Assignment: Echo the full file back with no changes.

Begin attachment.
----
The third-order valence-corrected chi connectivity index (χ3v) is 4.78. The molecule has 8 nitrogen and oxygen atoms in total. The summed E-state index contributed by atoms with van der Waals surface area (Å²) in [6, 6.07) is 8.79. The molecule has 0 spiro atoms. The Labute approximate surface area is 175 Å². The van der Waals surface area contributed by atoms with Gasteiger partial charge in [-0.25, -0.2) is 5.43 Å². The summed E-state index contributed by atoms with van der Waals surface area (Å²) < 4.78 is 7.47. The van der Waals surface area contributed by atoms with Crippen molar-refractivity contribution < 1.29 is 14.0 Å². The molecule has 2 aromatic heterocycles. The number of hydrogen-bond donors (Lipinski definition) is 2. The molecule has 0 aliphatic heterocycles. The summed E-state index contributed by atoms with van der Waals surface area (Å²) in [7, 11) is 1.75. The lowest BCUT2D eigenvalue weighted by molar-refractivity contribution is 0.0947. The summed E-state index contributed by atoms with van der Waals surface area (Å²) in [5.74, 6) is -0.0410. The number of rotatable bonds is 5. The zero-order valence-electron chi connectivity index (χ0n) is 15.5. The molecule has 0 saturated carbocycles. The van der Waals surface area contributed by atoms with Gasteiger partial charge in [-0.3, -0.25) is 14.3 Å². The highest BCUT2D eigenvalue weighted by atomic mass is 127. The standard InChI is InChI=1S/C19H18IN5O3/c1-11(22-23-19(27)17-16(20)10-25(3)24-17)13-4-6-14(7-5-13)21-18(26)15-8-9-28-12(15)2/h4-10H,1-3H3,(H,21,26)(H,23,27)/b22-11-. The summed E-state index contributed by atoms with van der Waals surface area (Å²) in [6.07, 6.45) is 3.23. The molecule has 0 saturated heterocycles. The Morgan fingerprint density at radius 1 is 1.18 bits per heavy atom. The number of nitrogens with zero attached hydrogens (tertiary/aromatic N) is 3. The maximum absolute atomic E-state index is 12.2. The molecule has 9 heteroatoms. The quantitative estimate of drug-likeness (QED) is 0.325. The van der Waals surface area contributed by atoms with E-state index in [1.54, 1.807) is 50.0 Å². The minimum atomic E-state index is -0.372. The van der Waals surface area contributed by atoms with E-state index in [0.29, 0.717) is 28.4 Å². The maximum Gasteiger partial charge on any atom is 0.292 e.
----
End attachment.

The third-order valence-corrected chi connectivity index (χ3v) is 4.78. The molecule has 8 nitrogen and oxygen atoms in total. The summed E-state index contributed by atoms with van der Waals surface area (Å²) in [6, 6.07) is 8.79. The molecule has 0 spiro atoms. The Labute approximate surface area is 175 Å². The van der Waals surface area contributed by atoms with Gasteiger partial charge in [-0.25, -0.2) is 5.43 Å². The summed E-state index contributed by atoms with van der Waals surface area (Å²) < 4.78 is 7.47. The van der Waals surface area contributed by atoms with Crippen molar-refractivity contribution < 1.29 is 14.0 Å². The molecule has 2 aromatic heterocycles. The number of hydrogen-bond donors (Lipinski definition) is 2. The molecule has 0 aliphatic heterocycles. The summed E-state index contributed by atoms with van der Waals surface area (Å²) in [7, 11) is 1.75. The lowest BCUT2D eigenvalue weighted by molar-refractivity contribution is 0.0947. The summed E-state index contributed by atoms with van der Waals surface area (Å²) in [5.74, 6) is -0.0410. The number of rotatable bonds is 5. The zero-order valence-electron chi connectivity index (χ0n) is 15.5. The molecule has 0 saturated carbocycles. The van der Waals surface area contributed by atoms with Gasteiger partial charge in [-0.3, -0.25) is 14.3 Å². The highest BCUT2D eigenvalue weighted by atomic mass is 127. The standard InChI is InChI=1S/C19H18IN5O3/c1-11(22-23-19(27)17-16(20)10-25(3)24-17)13-4-6-14(7-5-13)21-18(26)15-8-9-28-12(15)2/h4-10H,1-3H3,(H,21,26)(H,23,27)/b22-11-. The summed E-state index contributed by atoms with van der Waals surface area (Å²) in [6.07, 6.45) is 3.23. The molecule has 0 saturated heterocycles. The Morgan fingerprint density at radius 1 is 1.18 bits per heavy atom. The number of nitrogens with zero attached hydrogens (tertiary/aromatic N) is 3. The maximum absolute atomic E-state index is 12.2. The molecule has 9 heteroatoms. The quantitative estimate of drug-likeness (QED) is 0.325. The van der Waals surface area contributed by atoms with E-state index in [1.54, 1.807) is 50.0 Å². The minimum atomic E-state index is -0.372. The van der Waals surface area contributed by atoms with E-state index in [0.29, 0.717) is 28.4 Å². The maximum Gasteiger partial charge on any atom is 0.292 e.